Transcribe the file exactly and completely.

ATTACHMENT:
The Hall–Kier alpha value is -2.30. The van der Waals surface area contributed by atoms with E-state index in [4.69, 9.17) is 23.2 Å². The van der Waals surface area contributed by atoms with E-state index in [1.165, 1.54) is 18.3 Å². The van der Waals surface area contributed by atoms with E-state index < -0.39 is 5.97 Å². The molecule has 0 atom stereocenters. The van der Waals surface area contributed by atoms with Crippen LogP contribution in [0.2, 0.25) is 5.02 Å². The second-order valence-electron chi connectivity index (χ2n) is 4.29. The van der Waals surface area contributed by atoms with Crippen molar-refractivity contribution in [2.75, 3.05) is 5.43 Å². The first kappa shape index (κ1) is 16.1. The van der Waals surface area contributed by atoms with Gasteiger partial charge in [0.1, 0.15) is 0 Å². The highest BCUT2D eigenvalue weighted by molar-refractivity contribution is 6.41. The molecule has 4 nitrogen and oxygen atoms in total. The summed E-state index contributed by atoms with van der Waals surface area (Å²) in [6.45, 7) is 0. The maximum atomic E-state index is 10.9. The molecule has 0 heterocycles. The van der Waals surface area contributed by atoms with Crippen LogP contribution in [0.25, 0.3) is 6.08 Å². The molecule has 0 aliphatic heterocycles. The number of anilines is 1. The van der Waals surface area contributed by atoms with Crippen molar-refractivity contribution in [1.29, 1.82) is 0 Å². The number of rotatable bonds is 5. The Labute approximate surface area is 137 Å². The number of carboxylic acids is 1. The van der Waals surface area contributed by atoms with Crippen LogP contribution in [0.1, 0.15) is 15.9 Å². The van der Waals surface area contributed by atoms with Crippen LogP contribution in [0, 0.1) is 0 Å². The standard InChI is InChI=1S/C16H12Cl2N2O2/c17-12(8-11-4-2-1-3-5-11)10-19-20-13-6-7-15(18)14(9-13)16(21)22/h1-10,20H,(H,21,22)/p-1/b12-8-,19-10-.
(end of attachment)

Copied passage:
The Hall–Kier alpha value is -2.30. The van der Waals surface area contributed by atoms with E-state index in [4.69, 9.17) is 23.2 Å². The van der Waals surface area contributed by atoms with E-state index in [1.165, 1.54) is 18.3 Å². The van der Waals surface area contributed by atoms with E-state index < -0.39 is 5.97 Å². The molecule has 0 atom stereocenters. The van der Waals surface area contributed by atoms with Crippen LogP contribution in [0.2, 0.25) is 5.02 Å². The second-order valence-electron chi connectivity index (χ2n) is 4.29. The van der Waals surface area contributed by atoms with Crippen molar-refractivity contribution in [2.75, 3.05) is 5.43 Å². The first kappa shape index (κ1) is 16.1. The van der Waals surface area contributed by atoms with Gasteiger partial charge in [0.1, 0.15) is 0 Å². The highest BCUT2D eigenvalue weighted by molar-refractivity contribution is 6.41. The molecule has 4 nitrogen and oxygen atoms in total. The summed E-state index contributed by atoms with van der Waals surface area (Å²) in [6.45, 7) is 0. The maximum atomic E-state index is 10.9. The molecule has 0 heterocycles. The van der Waals surface area contributed by atoms with Crippen LogP contribution in [0.25, 0.3) is 6.08 Å². The molecule has 0 aliphatic heterocycles. The number of anilines is 1. The van der Waals surface area contributed by atoms with Crippen molar-refractivity contribution in [1.29, 1.82) is 0 Å². The number of rotatable bonds is 5. The Labute approximate surface area is 137 Å². The number of carboxylic acids is 1. The van der Waals surface area contributed by atoms with Crippen LogP contribution in [0.1, 0.15) is 15.9 Å². The van der Waals surface area contributed by atoms with Crippen LogP contribution in [0, 0.1) is 0 Å². The standard InChI is InChI=1S/C16H12Cl2N2O2/c17-12(8-11-4-2-1-3-5-11)10-19-20-13-6-7-15(18)14(9-13)16(21)22/h1-10,20H,(H,21,22)/p-1/b12-8-,19-10-.